Written by Kultar Singh – member of the Street Law Project
In June 1984, the Indian Army attacked Harmandir Sahib, popularly known as the Golden Temple, as well as 41 other gurudwaras (Sikh places of worship) throughout Punjab. The assault, codenamed “Operation Blue Star,” marked the beginning of a policy of gross human rights violations in Punjab that continues to have profound implications for the rule of law in India.
According to the Government of India, Operation Blue Star was executed to capture Sikh militants who were operating out of Harmandir Sahib complex. However, the government launched military operations during a Sikh religious holiday, when the complex was overflowing with worshippers. Eyewitnesses report that over 10,000 pilgrims were trapped inside the complex on June 3rd when the government imposed a shoot-on-sight curfew, preventing anyone from escaping.
The Army claimed that it entered the Golden Temple complex with “sadness and reverence” (Tribune, June 7, 1984). In contrast, according to the head librarian, Army troops burned the Sikh Reference Library housing rare Sikh manuscripts and historical artefacts, after they had taken control of the building.
Non-government sources estimate that anywhere from 4,000 to 8,000 were killed in the attack. The Indian government’s official report claims only that 493 “terrorists” were killed. The practice of “secret mass cremations” would be used for more than a decade to destroy evidence of thousands of Sikhs disappeared and unlawfully killed by the government during its counterinsurgency operations in Punjab.
Indira Gandhi, the prime minister at the time, was responsible for the operation, and on the 31st of October 1984 she was assassinated by her Sikh bodyguards. As a result, her son and the ruling Congress party organized three days of killings of Sikhs.
Frenzied mobs of young Hindu thugs, thirsting for revenge, burned Sikh-owned stores to the ground, dragged Sikhs out of their homes, cars and trains, then clubbed them to death or set them aflame before raging off in search of other victims.
Witnesses watched with horror as the mobs walked the streets of New Delhi, gang-raping Sikh women, murdering Sikh men and burning down Sikh homes, businesses and Gurdwaras (Sikh houses of worship). accounts describe how law enforcement and government officials participated in the massacres by engaging in the violence, inciting civilians to seek vengeance and providing the mobs with weapons.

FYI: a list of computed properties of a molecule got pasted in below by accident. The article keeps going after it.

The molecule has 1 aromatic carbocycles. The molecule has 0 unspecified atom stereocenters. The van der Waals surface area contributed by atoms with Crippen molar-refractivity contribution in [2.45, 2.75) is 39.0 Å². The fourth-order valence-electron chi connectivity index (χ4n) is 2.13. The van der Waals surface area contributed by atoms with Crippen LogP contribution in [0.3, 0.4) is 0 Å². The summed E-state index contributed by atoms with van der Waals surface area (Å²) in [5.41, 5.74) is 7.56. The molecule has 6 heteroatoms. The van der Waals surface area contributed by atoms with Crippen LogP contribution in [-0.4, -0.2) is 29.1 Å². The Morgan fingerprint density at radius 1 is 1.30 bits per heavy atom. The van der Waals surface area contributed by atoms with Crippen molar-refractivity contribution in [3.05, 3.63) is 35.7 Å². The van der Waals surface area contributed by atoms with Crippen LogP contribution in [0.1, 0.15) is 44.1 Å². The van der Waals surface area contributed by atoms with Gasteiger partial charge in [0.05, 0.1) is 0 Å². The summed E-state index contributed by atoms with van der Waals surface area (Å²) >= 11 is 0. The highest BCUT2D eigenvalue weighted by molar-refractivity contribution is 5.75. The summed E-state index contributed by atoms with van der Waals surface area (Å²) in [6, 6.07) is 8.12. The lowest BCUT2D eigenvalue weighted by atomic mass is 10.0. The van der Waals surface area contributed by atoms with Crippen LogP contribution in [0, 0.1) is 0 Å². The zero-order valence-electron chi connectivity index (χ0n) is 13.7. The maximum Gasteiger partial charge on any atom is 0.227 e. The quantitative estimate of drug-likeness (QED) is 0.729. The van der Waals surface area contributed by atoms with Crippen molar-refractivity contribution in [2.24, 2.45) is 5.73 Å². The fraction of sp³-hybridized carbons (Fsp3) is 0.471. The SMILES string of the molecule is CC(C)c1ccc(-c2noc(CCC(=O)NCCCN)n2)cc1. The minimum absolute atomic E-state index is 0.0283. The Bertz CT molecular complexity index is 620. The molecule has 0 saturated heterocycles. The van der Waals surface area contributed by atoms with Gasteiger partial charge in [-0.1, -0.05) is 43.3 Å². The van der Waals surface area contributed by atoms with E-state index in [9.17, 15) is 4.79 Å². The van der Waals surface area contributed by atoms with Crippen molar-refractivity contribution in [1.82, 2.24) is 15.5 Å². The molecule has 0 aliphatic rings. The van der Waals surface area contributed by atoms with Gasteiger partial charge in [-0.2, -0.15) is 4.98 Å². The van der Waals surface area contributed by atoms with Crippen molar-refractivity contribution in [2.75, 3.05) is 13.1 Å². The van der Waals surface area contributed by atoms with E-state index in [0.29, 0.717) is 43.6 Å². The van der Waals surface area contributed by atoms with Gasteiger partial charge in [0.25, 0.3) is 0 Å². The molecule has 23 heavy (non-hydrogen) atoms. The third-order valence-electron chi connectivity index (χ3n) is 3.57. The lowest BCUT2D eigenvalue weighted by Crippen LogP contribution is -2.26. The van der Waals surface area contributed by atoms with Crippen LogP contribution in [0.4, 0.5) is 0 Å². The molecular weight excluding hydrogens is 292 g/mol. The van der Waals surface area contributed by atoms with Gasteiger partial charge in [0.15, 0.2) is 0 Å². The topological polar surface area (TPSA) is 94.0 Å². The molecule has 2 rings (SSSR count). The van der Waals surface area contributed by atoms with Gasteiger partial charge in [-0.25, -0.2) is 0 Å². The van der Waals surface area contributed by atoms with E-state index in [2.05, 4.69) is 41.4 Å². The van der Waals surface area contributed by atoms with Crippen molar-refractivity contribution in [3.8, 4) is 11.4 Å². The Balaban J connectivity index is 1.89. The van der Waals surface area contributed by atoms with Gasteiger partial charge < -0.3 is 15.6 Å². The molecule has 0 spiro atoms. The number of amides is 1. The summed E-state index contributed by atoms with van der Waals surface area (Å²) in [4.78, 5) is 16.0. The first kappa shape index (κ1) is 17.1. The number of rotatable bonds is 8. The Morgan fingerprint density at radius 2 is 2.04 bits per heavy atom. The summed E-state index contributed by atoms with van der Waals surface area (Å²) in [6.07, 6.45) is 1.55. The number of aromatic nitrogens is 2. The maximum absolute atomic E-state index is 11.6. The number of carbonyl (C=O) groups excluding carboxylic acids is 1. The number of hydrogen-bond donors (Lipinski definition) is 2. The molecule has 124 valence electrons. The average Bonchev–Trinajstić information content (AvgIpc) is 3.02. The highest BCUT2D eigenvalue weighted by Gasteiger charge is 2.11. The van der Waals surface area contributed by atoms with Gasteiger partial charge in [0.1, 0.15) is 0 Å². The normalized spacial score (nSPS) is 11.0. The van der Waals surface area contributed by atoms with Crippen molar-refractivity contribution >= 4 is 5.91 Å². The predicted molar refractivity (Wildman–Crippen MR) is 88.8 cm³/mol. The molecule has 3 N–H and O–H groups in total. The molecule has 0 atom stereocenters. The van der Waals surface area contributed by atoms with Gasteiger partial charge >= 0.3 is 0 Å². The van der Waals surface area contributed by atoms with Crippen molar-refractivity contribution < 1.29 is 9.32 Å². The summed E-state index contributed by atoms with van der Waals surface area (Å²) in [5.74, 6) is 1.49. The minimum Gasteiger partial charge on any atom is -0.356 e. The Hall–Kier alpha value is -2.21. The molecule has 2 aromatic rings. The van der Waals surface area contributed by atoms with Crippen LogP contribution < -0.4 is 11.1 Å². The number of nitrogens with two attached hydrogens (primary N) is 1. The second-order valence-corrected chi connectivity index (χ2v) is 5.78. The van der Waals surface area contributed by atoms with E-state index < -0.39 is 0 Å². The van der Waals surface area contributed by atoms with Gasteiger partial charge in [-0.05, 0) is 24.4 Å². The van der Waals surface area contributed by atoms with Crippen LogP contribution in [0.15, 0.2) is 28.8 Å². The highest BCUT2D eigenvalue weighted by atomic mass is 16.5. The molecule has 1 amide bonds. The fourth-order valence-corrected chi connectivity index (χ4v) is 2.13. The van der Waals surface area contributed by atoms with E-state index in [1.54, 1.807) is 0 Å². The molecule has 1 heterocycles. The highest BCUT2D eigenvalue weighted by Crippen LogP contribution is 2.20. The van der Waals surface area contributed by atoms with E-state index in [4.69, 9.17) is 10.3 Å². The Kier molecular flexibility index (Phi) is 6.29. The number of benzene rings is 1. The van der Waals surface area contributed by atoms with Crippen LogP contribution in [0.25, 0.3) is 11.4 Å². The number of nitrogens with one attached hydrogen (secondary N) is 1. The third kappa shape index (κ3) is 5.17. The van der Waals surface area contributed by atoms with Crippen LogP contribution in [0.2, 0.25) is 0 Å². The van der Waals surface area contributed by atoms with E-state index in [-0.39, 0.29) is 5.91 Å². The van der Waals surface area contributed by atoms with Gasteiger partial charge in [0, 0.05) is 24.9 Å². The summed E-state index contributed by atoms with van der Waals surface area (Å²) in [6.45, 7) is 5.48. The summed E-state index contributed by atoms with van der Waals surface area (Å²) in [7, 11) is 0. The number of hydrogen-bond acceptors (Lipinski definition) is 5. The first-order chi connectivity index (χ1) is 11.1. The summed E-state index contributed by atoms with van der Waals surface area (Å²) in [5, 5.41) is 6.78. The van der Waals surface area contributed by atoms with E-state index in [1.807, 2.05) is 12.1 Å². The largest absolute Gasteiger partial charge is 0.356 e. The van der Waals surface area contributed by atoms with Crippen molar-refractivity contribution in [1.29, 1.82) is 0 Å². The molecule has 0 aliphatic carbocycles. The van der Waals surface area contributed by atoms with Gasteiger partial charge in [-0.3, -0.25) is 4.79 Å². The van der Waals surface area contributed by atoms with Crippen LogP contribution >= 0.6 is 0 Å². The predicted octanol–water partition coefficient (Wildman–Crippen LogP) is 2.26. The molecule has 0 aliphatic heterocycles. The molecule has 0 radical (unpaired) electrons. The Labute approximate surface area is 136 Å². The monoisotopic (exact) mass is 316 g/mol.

The pogroms continued unabated, and according to official reports, within three days nearly 3,000 Sikhs had been murdered, at a rate of one per minute at the peak of the violence. Unofficial death estimates are far higher, and human rights activists have identified specific individuals complicit in organizing and perpetrating the massacres.
The term commonly used to describe the anti-Sikh pogroms of 1984 is “riot.” The word riot is problematic because it implies random acts of disorganized violence. It invokes images of chaos that overwhelms law enforcement and the government that is there to protect its people.
The anti-Sikh violence of 1984 was not a riot. The massacres were not spontaneous, anomalous or disorganized. According to a report belatedly commissioned by the Government of India in 2000, “but for the backing and help of influential and resourceful persons, killing of Sikhs so swiftly and in large numbers could not have happened.”
Our failure to properly define the problem has also meant that it has not received the appropriate response; neither the Indian government nor the international community has treated the violence for what it is – a crime against humanity.
Jasmeet Kaur was the sister of Harpal Singh and daughter of Lakhbir Kaur. Her story is one of the many Sikh women who were raped, killed and tortured during the 3-day genocide. On the first day of the massacre, they were all detained and within hours, they had all been beaten and imprisoned. Later that evening, in front of her and her mother, her
Brother was stripped naked and beaten. Her mother was then stripped nude in front of her. Jasmeet Kaur, then 16 years old, witnessed her mother being raped in front of her by three police officers before she passed away. She was freed three days later, but her brother was never located.
To this day, few perpetrators of the attacks have been held accountable for their actions. The complicity of the police in the atrocities is an issue that has also not received adequate investigation. Retired police officers have admitted in interviews that they prevented victims from filing first information reports and that they aligned themselves with anti-Sikh rhetoric, facilitating the ensuing violence.
The Indian government has hindered investigations and failed to take steps to rectify the human rights abuses that took place. In 1987, the Kapoor-Mittal committee was established to investigate the role of the police in the 1984 genocide. The committee identified 72 negligent officers and recommended that 30 of those officers be dismissed. However, no action by the government was taken to discipline or dismiss these individuals. In many instances the government closed cases due to a lack of evidence.
Legislative reform is vital to ensure that the police and others in positions of power can be held to account for being complicit in and facilitating such atrocities. Furthermore, legal proceedings must be taken in a transparent and objective manner to secure justice for the victims of the genocide, to ensure that nobody is exempt from the rule of law and to prevent further fundamental abuses of political power.